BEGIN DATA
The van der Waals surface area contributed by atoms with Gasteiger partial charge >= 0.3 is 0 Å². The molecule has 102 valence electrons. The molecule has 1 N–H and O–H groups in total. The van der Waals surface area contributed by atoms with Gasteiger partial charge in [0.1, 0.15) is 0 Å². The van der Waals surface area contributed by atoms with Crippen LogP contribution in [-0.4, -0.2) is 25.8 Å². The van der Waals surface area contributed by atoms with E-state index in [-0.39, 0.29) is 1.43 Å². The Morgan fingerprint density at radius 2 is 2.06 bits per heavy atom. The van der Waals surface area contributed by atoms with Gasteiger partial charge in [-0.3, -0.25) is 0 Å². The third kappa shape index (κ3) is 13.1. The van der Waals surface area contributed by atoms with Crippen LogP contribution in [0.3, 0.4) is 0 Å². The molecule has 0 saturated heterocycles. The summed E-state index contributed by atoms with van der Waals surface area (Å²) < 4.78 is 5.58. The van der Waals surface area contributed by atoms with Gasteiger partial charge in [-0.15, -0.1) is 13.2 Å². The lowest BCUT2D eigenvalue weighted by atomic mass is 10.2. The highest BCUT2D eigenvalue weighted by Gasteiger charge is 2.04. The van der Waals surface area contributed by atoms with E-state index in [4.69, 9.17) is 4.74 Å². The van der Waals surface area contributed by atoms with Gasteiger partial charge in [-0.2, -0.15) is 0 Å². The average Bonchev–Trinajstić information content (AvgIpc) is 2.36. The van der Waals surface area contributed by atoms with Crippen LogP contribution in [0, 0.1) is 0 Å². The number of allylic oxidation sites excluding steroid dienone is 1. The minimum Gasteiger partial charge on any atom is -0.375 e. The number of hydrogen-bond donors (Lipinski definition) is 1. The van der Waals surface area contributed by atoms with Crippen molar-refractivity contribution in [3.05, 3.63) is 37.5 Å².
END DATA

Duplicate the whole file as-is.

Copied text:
The van der Waals surface area contributed by atoms with Gasteiger partial charge >= 0.3 is 0 Å². The molecule has 102 valence electrons. The molecule has 1 N–H and O–H groups in total. The van der Waals surface area contributed by atoms with Gasteiger partial charge in [0.1, 0.15) is 0 Å². The van der Waals surface area contributed by atoms with Crippen LogP contribution in [-0.4, -0.2) is 25.8 Å². The van der Waals surface area contributed by atoms with E-state index in [-0.39, 0.29) is 1.43 Å². The Morgan fingerprint density at radius 2 is 2.06 bits per heavy atom. The van der Waals surface area contributed by atoms with Gasteiger partial charge in [-0.3, -0.25) is 0 Å². The third kappa shape index (κ3) is 13.1. The van der Waals surface area contributed by atoms with Crippen LogP contribution in [0.3, 0.4) is 0 Å². The molecule has 0 saturated heterocycles. The summed E-state index contributed by atoms with van der Waals surface area (Å²) < 4.78 is 5.58. The van der Waals surface area contributed by atoms with Gasteiger partial charge in [-0.15, -0.1) is 13.2 Å². The lowest BCUT2D eigenvalue weighted by atomic mass is 10.2. The highest BCUT2D eigenvalue weighted by Gasteiger charge is 2.04. The van der Waals surface area contributed by atoms with E-state index in [4.69, 9.17) is 4.74 Å². The van der Waals surface area contributed by atoms with Gasteiger partial charge in [-0.2, -0.15) is 0 Å². The average Bonchev–Trinajstić information content (AvgIpc) is 2.36. The van der Waals surface area contributed by atoms with Crippen LogP contribution in [0, 0.1) is 0 Å². The number of allylic oxidation sites excluding steroid dienone is 1. The minimum Gasteiger partial charge on any atom is -0.375 e. The number of hydrogen-bond donors (Lipinski definition) is 1. The van der Waals surface area contributed by atoms with Crippen molar-refractivity contribution in [3.05, 3.63) is 37.5 Å².